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Age of children with metaphyseal fractures

The following is a summary of the systematic review findings up to the date of our most recent literature search. If you have a specific clinical case, we strongly recommend you read all of the relevant references as cited and look for additional material published outside our search dates.


These studies all relate to live children 1-6

  • A study of 215 children aged less than three years old described 13 abusive humeral fractures, including metaphyseal fractures 4
  • A study of 34 infants aged less than one year old: 5
    • 19 long bone fractures and five metaphyseal fractures were recorded
    • No differentiation between abusive and non-abusive by fracture type is given in this study
  • A study of 60 infants aged less than one year of age, 42 of whom were deemed ‘low risk’ of abuse and 18 ‘high risk’ (abuse rank two) determined that 9 / 18 children in the high risk but no child with a ‘low risk’ had classic metaphyseal lesions (CML) 3
    • The CML involved all long bones but, more frequently, femur and tibia.  55% of CML were found around the knee
  • A study of 63 femoral fracture episodes in children aged less than four years old (pathological fractures and MVC excluded): 2
    • 24 fractures were due to abuse / suspected abuse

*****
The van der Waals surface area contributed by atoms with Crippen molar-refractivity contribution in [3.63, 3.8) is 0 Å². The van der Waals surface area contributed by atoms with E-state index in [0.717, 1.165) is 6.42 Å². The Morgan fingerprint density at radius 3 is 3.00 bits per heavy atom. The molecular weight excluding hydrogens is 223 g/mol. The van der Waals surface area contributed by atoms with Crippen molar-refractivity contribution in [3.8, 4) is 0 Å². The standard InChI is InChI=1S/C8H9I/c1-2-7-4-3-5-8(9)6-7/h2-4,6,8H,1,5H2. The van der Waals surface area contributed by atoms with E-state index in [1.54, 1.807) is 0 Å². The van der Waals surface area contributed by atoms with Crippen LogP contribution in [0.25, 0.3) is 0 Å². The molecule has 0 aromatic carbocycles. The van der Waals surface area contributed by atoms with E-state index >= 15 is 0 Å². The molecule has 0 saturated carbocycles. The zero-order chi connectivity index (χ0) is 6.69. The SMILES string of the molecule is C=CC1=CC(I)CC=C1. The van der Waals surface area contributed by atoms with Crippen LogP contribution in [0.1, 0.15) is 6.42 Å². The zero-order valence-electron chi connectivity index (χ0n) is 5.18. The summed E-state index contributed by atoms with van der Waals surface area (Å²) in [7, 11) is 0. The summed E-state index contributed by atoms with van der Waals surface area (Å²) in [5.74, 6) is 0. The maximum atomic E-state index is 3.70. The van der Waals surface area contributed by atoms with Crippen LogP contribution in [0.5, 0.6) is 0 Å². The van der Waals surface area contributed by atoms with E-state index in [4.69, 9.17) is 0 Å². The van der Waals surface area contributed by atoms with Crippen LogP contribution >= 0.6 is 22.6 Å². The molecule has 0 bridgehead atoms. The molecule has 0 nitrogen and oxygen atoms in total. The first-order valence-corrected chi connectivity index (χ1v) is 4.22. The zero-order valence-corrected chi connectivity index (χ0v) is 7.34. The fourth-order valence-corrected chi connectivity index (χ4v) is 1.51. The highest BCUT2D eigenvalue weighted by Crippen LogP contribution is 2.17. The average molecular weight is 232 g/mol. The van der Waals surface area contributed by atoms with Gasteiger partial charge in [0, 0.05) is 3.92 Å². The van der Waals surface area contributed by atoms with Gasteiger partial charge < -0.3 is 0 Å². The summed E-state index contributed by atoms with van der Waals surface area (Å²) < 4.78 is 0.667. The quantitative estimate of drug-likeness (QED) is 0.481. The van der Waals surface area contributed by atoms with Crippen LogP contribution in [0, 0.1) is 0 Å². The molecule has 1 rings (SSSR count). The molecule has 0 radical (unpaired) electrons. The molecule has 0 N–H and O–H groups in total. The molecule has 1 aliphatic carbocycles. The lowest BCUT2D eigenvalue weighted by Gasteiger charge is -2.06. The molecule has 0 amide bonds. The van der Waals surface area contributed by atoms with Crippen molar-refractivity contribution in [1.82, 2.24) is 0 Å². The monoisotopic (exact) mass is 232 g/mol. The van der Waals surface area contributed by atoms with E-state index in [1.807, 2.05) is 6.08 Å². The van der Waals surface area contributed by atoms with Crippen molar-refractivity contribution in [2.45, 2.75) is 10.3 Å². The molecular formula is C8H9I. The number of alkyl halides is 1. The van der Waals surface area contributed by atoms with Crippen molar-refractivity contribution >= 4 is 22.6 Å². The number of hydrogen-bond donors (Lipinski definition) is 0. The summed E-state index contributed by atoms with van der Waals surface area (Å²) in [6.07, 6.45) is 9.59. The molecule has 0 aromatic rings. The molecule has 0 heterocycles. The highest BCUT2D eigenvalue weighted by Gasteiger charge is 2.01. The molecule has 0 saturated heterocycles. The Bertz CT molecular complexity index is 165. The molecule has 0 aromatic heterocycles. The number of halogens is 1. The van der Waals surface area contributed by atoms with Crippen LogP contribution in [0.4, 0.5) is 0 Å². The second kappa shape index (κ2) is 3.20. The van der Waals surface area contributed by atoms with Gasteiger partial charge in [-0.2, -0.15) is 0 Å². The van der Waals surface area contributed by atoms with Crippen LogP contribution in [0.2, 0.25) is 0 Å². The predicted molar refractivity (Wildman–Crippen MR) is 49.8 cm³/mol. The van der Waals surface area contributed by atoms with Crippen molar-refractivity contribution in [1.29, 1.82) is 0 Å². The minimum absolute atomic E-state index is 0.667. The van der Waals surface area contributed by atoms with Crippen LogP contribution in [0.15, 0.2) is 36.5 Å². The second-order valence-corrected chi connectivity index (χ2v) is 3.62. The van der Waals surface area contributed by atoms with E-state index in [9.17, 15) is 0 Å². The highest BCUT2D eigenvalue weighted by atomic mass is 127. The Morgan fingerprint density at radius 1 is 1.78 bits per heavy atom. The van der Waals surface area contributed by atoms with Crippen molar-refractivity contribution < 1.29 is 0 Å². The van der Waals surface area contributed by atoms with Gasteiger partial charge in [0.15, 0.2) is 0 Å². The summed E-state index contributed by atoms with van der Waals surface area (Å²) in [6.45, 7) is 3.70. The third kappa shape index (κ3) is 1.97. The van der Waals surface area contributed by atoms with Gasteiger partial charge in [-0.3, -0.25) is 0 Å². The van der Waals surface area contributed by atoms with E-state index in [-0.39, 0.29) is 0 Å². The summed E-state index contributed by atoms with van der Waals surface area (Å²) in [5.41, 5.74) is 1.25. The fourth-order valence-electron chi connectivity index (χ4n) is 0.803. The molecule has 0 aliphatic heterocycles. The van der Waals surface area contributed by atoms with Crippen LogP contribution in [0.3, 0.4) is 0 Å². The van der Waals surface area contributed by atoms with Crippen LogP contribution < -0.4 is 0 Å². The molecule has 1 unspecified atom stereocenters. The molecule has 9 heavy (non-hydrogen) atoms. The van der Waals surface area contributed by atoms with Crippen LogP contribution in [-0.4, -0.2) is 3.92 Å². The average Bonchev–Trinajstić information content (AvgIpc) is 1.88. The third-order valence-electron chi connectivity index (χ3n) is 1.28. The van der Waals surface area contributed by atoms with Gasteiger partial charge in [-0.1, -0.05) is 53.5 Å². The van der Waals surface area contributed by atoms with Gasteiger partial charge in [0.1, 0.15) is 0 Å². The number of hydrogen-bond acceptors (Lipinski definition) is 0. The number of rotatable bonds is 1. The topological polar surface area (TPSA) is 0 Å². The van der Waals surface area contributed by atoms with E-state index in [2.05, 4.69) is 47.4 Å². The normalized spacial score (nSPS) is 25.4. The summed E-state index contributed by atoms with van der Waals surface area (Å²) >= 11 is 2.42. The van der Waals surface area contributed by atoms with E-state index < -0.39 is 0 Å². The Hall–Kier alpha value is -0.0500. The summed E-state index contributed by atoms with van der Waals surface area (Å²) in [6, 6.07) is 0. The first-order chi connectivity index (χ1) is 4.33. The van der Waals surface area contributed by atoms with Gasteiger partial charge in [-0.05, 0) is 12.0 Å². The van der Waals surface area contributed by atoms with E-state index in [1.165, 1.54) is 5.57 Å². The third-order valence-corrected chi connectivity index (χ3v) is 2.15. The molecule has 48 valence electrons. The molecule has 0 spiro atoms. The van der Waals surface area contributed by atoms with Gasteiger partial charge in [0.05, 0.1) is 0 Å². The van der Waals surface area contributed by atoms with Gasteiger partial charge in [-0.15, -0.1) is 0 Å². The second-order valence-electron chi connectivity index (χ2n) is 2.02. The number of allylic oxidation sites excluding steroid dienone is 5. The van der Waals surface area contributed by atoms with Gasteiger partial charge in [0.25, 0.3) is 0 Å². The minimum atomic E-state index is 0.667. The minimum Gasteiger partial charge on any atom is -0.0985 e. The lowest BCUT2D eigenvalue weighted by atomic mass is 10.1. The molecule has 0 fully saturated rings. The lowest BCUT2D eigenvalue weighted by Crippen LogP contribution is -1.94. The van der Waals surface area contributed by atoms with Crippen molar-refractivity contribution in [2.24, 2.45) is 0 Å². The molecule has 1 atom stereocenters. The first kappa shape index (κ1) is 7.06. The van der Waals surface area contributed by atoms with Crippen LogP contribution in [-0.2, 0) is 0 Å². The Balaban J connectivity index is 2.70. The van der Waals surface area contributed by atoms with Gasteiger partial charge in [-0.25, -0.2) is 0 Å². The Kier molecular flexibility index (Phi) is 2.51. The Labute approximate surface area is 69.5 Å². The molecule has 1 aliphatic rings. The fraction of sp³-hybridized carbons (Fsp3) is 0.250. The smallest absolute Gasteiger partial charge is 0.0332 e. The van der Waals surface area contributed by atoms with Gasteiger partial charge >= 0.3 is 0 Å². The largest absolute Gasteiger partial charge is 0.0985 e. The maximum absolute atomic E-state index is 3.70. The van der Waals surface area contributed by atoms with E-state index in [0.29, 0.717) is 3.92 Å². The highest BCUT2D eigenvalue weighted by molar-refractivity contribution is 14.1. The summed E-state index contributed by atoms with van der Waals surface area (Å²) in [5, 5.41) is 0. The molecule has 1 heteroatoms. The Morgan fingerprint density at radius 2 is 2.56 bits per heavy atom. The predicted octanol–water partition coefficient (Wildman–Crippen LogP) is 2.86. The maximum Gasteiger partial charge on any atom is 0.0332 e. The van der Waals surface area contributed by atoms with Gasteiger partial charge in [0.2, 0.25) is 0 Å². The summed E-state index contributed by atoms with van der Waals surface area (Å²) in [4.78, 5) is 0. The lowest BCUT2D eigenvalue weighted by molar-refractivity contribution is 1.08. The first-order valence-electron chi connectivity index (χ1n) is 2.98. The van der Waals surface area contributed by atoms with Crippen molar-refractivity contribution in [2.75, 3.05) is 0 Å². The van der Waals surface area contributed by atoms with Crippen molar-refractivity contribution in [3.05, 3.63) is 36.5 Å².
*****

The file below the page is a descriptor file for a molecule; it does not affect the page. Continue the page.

• Four were distal metaphyseal chip fractures
      • A further five were distal metaphyseal fractures
    • Of the 39 non-abusive fractures, five were distal metaphyseal fractures, one of which was a chip fracture
  • A study of 826 children with accidental fractures and 35 children under five years old with abusive fractures 6
    • 17 metaphyseal corner fractures were noted among the abused children, all aged less than 18 months old
    • There were no metaphyseal fractures in the accident group
  • A study of infants aged less than one year showed the mean age of those with metaphyseal fractures was 4 months 1
    • 15 out of 50 had bilateral symmetrical lower extremity metaphyseal fractures. 42 out of 48 children with CML had positive skeletal survey for occult fractures
    • One nine day old infant had CML as a consequence of birth

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  1. Barber I, Perez-Rossello JM, Wilson CR, Kleinman PK. The yield of high-detail radiographic skeletal surveys in suspected infant abuse. Pediatric Radiology. 2015;45(1):69-80 [Pubmed]

  2. Beals RK, Tufts E. Fractured femur in infancy: the role of child abuse. Journal of Pediatric Orthopaedics. 1983;3(5):583-586 [Pubmed]
  3. Kleinman PK, Perez-Rossello JM, Newton AW, Feldman HA, Kleinman PL. Prevalence of the classic metaphyseal lesion in infants at low versus high risk for abuse. American Journal of Roentgenology. 2011;197(4):1005-1008 [Pubmed]
  4. Leventhal JM, Thomas SA, Rosenfield NS, Markowitz RI. Fractures in young children. Distinguishing child abuse from unintentional injuries. American Journal of Diseases of Children. 1993;147(1):87-92 [Pubmed]
  5. McClelland CQ, Heiple KG. Fractures in the first year of life. A diagnostic dilemma. American Journal of Diseases of Children. 1982;136(1):26-29 [Pubmed]
  6. Worlock P, Stower M, Barbor P. Patterns of fractures in accidental and non-accidental injury in children: a comparative study. British Medical Journal (Clinical Research Edition). 1986;293(6539):100-102 [Pubmed]


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